Descendants of World War II refugees from Latvia could become dual citizens of their ancestral homeland under amendments proposed Jan. 24 by five members of the nationalist bloc in the Saeima.
This is the second attempt in the past several months to alter Latvia’s citizenship law, and apparently gets the jump on a plan by the government to propose its own amendments.
The amendments, proposed by MPs from the National Association (Nacionālā apvienība “Visu Latvijai!” – “Tēvzemei un Brīvībai/LNNK”), also would allow dual citizenship for citizens of European Union countries, Switzerland, Australia and Brazil, as well as of NATO defense alliance members, which would include Canada and the United States.
The amendments to Latvia’s citizenship law were introduced by Einārs Cilinskis, Imants Parādnieks, Dzintars Rasnačs, Visvaldis Lācis and Inese—all members of the National Association (Nacionālā apvienība “Visu Latvijai!” – “Tēvzemei un Brīvībai/LNNK”).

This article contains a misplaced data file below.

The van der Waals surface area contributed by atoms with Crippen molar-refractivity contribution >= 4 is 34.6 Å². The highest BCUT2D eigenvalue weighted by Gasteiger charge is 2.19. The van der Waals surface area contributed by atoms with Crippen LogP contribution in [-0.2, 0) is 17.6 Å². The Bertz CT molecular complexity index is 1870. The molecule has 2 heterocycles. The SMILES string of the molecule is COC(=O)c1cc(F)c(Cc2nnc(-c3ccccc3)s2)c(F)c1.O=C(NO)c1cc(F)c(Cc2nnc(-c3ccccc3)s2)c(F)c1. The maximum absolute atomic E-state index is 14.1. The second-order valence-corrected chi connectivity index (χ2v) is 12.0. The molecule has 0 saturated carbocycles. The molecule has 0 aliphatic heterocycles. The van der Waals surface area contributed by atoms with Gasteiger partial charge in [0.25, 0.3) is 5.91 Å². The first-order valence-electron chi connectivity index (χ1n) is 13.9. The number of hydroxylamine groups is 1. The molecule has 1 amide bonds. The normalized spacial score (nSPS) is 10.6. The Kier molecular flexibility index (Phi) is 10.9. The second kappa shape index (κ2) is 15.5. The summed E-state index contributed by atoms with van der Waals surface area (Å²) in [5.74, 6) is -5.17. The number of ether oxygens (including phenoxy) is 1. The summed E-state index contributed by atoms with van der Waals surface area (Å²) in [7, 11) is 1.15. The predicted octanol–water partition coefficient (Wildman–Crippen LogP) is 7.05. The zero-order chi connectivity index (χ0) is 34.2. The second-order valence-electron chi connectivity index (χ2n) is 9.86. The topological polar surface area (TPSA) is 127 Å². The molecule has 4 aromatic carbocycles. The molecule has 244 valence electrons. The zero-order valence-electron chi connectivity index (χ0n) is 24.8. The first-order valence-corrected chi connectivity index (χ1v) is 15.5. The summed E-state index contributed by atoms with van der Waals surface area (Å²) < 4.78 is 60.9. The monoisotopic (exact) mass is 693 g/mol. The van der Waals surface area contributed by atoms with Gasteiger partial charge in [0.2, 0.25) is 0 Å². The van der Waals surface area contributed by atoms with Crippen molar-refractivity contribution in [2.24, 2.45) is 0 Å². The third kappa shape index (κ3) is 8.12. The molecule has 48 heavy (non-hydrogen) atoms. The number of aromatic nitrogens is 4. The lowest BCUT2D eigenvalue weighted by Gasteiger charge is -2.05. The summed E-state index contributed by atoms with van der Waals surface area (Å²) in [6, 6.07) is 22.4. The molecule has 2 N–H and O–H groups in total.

The amendments also would allow dual citizenship for children of whom at least one natural or adoptive parent is a Latvian citizen.
Allowing dual citizenship would foster people’s connection to their homeland, according to an explanatory note submitted with the proposed amendments. Few European countries, the note continues, today do not allow dual citizenship.
In October during the closing weeks of the 9th Saeima, members of the Unity (Vienotība) bloc also proposed a bill that would have allowed dual citizenship. That legislation, however, failed to get a hearing.
For exile organizations such as the World Federation of Free Latvians (Pasaules brīvo latviešu apvienība) changing the law to allow dual citizenship has become a key issue. Until July 1995, exiles and their descendants were able to register as Latvian citizens without having to give up the citizenship of their adopted country. However, since July 1995 dual citizenship has not been allowed.
The new coalition government led by Prime Minister Valdis Dombrovskis included in its declaration a promise to change the citizenship law to allow dual citizenship.
Foreign Minster Ģirts Valdis Kristovskis, during a Jan. 6 press conference in Rīga, said the government has been working on legislation that would soon be submitted to the Saeima.
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